Tuesday, May 3, 2011

Green Cleaning Toolkit: Castile Soap

This week's Green Cleaning Toolkit edition is C for Castile Soap. (You can see other Toolkit posts here.)

I have previously written about my love for castile soap, and I admit to you now that I have a fondness for the slightly confusing and over-the-top spiritual rantings on Dr Bronner's soap bottles. Aside from that though, I really do use castile soap every single day and thought I should probably revisit the ways I use it now that I'm doing the Toolkit series.

Castile soap is traditionally a pure soap made using olive oil. It is entirely vegetable based (no animal products, such as tallow) and much gentler on the skin than many modern soaps. This is mainly due to the fact that castile soap retains its natural levels of glycerin, whereas commercial soapmakers remove the glycerin in order to sell it separately.

Basically, it is super mild, very effective in cleansing and highly moisturising. It. Is. Awesome.

What Can I Use it For?

Well, according to the delightful ramblings on the label of the Dr Bronners Lavender Castile Soap that I use, it has 18 or more uses, including:

- Shampoo
- Body Soap
- Toothpaste (euch.)
- Laundry
- Floor cleaning
- General household cleaning
- Dishwashing
- Nappy wash

I can tell you that I have used it as shampoo (no good for me at all - it was Stringy Town all over), hand soap, body wash, laundry, nappy wash and general cleaning. And apart from the shampoo debacle, it's been awesome. So read on if you'd like to see how you can use it.

Laundry Uses:

Washing Detergent - I use a front-loader, and add around 1/3 cup of the soap to the detergent dispenser for all my washing. I then add a handful of bi-carb soda to the same dispenser and about the same amount of white vinegar to the rinse dispenser. Works a treat every time. Plus, our clothes smell incredible. I actively sniff my clothes. Often. In public sometimes.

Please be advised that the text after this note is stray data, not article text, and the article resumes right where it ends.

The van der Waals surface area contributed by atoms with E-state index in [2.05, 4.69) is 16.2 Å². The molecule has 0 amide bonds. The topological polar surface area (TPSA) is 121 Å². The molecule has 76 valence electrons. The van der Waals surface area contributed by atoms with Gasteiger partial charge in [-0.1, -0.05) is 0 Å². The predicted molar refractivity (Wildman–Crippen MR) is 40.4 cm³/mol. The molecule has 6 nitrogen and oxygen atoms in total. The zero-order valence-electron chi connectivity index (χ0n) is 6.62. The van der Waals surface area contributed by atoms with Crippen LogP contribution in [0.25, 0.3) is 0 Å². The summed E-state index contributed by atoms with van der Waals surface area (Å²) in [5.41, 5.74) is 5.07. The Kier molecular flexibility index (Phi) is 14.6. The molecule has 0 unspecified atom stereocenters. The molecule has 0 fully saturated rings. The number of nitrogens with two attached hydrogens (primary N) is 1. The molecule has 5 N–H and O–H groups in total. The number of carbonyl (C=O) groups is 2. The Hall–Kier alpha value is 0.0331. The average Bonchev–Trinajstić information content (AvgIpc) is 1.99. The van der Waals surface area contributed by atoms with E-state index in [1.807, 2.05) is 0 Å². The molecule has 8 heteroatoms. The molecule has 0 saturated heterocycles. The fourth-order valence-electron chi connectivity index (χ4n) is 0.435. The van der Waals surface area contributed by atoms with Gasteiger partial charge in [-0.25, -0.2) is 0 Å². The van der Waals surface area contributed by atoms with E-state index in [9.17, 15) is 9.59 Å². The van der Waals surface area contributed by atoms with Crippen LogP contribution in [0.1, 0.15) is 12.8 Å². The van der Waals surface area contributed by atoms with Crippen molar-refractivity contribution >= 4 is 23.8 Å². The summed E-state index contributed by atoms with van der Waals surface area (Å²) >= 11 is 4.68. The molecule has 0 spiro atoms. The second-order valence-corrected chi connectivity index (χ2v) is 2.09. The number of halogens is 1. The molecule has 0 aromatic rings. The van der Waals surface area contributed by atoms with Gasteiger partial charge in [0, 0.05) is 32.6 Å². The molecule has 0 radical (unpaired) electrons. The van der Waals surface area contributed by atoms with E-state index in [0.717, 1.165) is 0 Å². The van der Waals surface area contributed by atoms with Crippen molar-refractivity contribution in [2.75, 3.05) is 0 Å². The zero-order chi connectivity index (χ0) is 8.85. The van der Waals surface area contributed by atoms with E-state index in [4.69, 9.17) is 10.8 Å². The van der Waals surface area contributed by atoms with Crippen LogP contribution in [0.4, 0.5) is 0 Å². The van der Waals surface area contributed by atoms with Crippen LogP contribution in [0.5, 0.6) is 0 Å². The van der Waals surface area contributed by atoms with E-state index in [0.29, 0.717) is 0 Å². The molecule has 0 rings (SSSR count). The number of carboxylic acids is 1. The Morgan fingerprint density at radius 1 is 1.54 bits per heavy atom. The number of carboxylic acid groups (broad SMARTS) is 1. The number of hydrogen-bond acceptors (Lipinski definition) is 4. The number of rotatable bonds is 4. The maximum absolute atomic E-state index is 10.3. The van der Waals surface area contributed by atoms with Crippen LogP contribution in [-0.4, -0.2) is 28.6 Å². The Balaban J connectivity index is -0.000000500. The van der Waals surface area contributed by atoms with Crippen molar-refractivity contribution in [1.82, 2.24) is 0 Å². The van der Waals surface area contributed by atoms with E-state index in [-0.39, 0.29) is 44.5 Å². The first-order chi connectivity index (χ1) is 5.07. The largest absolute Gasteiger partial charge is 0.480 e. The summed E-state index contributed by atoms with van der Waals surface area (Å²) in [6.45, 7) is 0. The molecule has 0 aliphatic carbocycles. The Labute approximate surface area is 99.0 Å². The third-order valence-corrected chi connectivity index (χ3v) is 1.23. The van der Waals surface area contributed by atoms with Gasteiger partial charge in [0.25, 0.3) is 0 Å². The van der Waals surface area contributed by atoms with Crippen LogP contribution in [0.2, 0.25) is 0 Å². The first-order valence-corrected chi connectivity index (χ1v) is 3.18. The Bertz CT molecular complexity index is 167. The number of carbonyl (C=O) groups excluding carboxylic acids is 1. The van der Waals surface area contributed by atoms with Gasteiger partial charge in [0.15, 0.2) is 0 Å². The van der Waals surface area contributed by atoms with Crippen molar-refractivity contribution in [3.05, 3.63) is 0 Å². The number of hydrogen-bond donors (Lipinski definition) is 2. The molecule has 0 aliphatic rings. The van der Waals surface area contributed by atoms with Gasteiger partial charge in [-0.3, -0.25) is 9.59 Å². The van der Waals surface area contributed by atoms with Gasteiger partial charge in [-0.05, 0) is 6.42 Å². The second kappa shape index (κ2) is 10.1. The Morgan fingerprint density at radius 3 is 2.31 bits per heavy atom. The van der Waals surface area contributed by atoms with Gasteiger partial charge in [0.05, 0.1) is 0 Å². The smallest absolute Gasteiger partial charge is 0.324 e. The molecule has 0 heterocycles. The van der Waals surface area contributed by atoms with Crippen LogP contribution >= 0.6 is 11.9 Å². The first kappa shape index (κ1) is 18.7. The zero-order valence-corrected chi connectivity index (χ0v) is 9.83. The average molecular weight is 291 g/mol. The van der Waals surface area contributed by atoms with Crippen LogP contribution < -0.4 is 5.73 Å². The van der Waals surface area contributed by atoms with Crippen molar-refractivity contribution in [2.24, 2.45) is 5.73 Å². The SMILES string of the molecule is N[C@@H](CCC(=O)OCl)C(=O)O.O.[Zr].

Cleaning Uses:

Dishwashing Detergent - Just squirt some soap into your hot water as normal. It may not suds up as much though, but don't be tempted to use extra, as it will just make everything slippery. No good when washing priceless family heirlooms.

General Cleaning Ingredient - Add maybe a teaspoonful to your green cleaning recipes, particularly if you have a scented soap. It boosts the efficiency of your cleaning and smells d-to-the-vine.

Benchtop Cleaner (Scented) - A little (very little) squirt onto a damp cloth, combined with a sprinkle of bi-carb soda is a great benchtop cleaner.
Bathroom Uses: 
Hand Soap - Dr Bronner's Lavender Soap can't be beaten. The lavendery goodness is super relaxing before bed and a beautiful scent during the day. For hand soap I use just a normal hand soap squirty dispensery thingy and dilute the soap with water at roughly 1:1. This basically stops it from clogging up the squirty thingy.

Body Wash - I use a cute travel-sized squirt bottle (for shampoos and the like) and dilute the soap with some water at roughly one part water to two parts soap. The soap is really concentrated so this just stops me from using too much and becoming a lather monster.

Shampoo - As a shampoo, for me, Dr Bronners sucked. But I did have long, blonde highlighted hair at the time, so probably not ideal. I even tried Dr Bronners Shikakai Conditioning Rinse to help with the tangly, not-quite-clean feeling, but that was just weird. And it didn't work. And it was full of brown lumps that looked a lot like poo. So back to Burt's Bees for me.

And as for toothpaste... No.
So there you have a little rundown of why castile soap is indeed awesome, and why I rave about it. Aside from the fact that it's organic and harmless to my family and our health, it's also really quite economical as it's super concentrated and you can use it everywhere. Which I do. Except on my teeth.

1 comment:

Merci! Ta! Xie xie!